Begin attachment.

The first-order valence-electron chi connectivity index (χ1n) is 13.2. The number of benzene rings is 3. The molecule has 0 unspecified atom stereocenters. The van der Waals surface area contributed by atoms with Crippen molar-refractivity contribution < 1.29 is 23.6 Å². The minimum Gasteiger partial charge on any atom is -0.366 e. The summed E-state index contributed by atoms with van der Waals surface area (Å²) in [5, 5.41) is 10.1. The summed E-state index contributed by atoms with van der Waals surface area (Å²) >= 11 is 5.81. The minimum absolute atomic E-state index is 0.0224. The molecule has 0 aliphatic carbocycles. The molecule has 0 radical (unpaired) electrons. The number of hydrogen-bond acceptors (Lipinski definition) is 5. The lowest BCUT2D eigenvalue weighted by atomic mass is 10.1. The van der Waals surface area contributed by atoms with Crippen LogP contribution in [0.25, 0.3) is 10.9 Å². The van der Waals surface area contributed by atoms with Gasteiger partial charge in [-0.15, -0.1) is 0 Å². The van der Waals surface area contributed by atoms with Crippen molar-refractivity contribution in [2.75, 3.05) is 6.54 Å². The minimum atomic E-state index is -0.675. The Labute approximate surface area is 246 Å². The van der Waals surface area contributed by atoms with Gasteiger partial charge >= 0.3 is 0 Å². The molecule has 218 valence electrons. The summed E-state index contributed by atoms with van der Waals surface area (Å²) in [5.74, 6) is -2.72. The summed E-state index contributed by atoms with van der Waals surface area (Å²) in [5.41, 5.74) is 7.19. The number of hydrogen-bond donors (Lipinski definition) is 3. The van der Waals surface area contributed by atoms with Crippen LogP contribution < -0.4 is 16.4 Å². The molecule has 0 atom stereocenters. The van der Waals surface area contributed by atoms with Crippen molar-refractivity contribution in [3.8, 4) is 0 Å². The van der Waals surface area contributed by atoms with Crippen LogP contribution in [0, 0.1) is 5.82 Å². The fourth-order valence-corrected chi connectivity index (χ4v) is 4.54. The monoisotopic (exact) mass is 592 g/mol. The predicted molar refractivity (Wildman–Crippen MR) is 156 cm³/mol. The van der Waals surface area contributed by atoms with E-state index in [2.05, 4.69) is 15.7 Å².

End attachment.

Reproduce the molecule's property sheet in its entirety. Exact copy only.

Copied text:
The first-order valence-electron chi connectivity index (χ1n) is 13.2. The number of benzene rings is 3. The molecule has 0 unspecified atom stereocenters. The van der Waals surface area contributed by atoms with Crippen molar-refractivity contribution < 1.29 is 23.6 Å². The minimum Gasteiger partial charge on any atom is -0.366 e. The summed E-state index contributed by atoms with van der Waals surface area (Å²) in [5, 5.41) is 10.1. The summed E-state index contributed by atoms with van der Waals surface area (Å²) >= 11 is 5.81. The minimum absolute atomic E-state index is 0.0224. The molecule has 0 aliphatic carbocycles. The molecule has 0 radical (unpaired) electrons. The number of hydrogen-bond acceptors (Lipinski definition) is 5. The lowest BCUT2D eigenvalue weighted by atomic mass is 10.1. The van der Waals surface area contributed by atoms with Crippen LogP contribution in [0.25, 0.3) is 10.9 Å². The van der Waals surface area contributed by atoms with Gasteiger partial charge in [-0.15, -0.1) is 0 Å². The van der Waals surface area contributed by atoms with Crippen molar-refractivity contribution in [2.75, 3.05) is 6.54 Å². The minimum atomic E-state index is -0.675. The Labute approximate surface area is 246 Å². The van der Waals surface area contributed by atoms with Gasteiger partial charge >= 0.3 is 0 Å². The molecule has 218 valence electrons. The summed E-state index contributed by atoms with van der Waals surface area (Å²) in [5.74, 6) is -2.72. The summed E-state index contributed by atoms with van der Waals surface area (Å²) in [5.41, 5.74) is 7.19. The number of hydrogen-bond donors (Lipinski definition) is 3. The van der Waals surface area contributed by atoms with Crippen LogP contribution < -0.4 is 16.4 Å². The molecule has 0 atom stereocenters. The van der Waals surface area contributed by atoms with Crippen molar-refractivity contribution in [3.8, 4) is 0 Å². The van der Waals surface area contributed by atoms with Crippen LogP contribution in [0, 0.1) is 5.82 Å². The fourth-order valence-corrected chi connectivity index (χ4v) is 4.54. The monoisotopic (exact) mass is 592 g/mol. The predicted molar refractivity (Wildman–Crippen MR) is 156 cm³/mol. The van der Waals surface area contributed by atoms with E-state index in [2.05, 4.69) is 15.7 Å².